The presentation of the physiological mechanisms also provided insights into the underlying metabolic pathways explaining why gill breathing animals have S-shaped growth curves. In earlier pathbreaking work, Daniel Pauly (1) showed this to be linked at the macro-level to the growth of gas exchange surfaces – gills – to the second power, while body size grows to the third power. Growth stops when the gas exchange through the surface of the gills can not provide enough oxygen for assimilation of food into additional body weight (volume) and evacuate waste products and CO2. Spawning of big females reduces their body weight and allows them another growing season.

Warming ocean water with less dissolved oxygen will thus reduce growth and distribution range of fish, among others. Further exploring the unifying ecological theory with its physiological underpinning will provide valuable research questions to generations of future scholars in several areas of study.

Dr Tim Rixen gave a speed talk about findings of research on oxygen minimum zones and upwellings he and colleagues Anita Flor and Celeste Sanchez have conducted at the Leibniz Centre for Tropical Marine Ecology (ZMT) in Bremen.

In most upwelling zones, except in the Benguela system off Namibia and South Africa, CO2 levels are high, suggesting they might be testing grounds for the effects of ocean acidification.

A variety of working hypotheses were tested but rejected on the basis of the empirical evidence. Calcification in skeleton forming organisms is expected to suffer in CO2 rich waters with lowered pH as lower carbonate and aragonate saturation makes life harder for these animals.

Among the perplexing field observations reported were e.g. corals in Costa Rica which manage to still grow and accrete the top of the reef, but which struggle with carbon dissolution at their base below. The researchers fear that the reefs may experience serious structural damage in the next 20 or so years. They expect fundamental changes in the ecosystem associated with the reef structures as low oxygen leads to demineralisation and species and habitat change.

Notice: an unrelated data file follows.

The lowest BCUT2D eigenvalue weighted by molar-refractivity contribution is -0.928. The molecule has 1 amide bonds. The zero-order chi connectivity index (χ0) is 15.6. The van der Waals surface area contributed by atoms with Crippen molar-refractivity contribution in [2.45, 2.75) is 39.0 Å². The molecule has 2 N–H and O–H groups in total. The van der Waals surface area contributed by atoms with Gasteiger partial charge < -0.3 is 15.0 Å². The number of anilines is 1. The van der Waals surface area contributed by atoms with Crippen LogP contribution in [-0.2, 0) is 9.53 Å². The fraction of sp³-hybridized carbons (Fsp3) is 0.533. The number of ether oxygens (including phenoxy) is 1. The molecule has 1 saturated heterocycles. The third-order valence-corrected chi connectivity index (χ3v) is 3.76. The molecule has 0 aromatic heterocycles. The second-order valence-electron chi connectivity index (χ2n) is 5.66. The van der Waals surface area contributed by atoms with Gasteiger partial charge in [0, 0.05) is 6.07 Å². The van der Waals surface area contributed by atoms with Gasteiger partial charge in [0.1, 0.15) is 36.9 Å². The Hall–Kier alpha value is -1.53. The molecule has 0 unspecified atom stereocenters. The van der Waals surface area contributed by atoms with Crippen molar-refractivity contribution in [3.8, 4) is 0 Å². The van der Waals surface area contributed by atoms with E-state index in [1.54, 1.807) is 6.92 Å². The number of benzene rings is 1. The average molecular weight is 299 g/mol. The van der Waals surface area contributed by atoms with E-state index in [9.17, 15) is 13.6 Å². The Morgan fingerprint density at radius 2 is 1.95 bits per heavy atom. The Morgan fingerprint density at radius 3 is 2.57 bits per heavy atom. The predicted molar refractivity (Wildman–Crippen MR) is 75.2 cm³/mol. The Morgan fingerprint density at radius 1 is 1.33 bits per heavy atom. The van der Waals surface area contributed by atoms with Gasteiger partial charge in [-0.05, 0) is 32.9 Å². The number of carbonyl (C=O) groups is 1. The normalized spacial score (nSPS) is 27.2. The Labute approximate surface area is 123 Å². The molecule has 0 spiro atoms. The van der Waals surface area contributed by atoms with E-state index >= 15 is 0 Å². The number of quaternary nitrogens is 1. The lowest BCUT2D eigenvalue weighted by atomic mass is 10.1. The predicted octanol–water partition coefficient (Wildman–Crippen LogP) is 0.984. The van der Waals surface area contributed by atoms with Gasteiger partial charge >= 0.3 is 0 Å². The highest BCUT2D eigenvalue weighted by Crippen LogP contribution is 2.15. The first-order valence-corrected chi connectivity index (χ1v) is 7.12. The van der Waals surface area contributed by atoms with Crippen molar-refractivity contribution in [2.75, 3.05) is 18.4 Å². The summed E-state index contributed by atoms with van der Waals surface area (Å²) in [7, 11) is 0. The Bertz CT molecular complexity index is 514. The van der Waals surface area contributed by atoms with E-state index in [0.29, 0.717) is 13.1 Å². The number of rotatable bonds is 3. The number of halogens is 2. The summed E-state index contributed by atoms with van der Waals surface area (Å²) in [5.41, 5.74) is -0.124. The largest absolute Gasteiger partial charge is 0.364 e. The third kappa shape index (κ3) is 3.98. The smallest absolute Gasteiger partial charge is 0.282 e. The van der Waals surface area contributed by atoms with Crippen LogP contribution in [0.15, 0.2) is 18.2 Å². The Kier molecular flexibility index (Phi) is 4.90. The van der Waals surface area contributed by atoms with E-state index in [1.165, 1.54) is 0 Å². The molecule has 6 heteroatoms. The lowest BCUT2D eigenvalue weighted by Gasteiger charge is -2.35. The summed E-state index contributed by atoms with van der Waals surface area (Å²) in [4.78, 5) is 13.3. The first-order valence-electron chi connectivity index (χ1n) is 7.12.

One of the concluding slides showed the tentative timeline of reduced growth and decline of different marine organisms with calcareous skeletons if acidification continues unabated. Not a reassuring perspective.

The last 20 minutes were available for a last round of clarifying questions and answers chaired by Prof. Dr. Dr. Gotthilf Hempel, founding director of ZMT.

He concluded the official part with a provocative comment: "It is a fascinating thought that the majority of the students in the room - in fifty years - will witness the outcome of the large man-made experiment called "Global Change". You might then say "Our grandparents have predicted it, but failed to prevent it.

That made the animated conversation continue well into the evening around snacks and drinks.

At the end, we went home with mixed feelings. Will we fail collectively or can we build conservation values into our "operating system"? Will we pay our debt from ecological overshoot and excessive social inequality? We sensed a certain resolve, but not quite the urgency to act. Yet, we can succeed if we slow down material extractions, transit towards cycle economies and practice more distributional justice. It will make us happier and healthier (2). Science tells us that business as usual will lead us into very dangerous territory nobody can predict. It also provides ample knowledge about our Planet and about what is likely to work. Will we listen to Nature and to one another?

(1) Pauly, D., 2010. Gasping Fish and Panting Squids: Oxygen, Temperature and the Growth of Water-Breathing Animals. Excellence in Ecology Series, Vol. 22, edited by Otto Kinne. Inter-Research, Oldendorf/Luhe, Germany, 216 p.

(2) Wilkinson, R. & K. Pickett, 2010. The Spirit Level. Why Equality is Better for Everyone. London, Penguin, 374 p. (pbk)

For further reading about possible causes of low oxygen in the Pacific click here.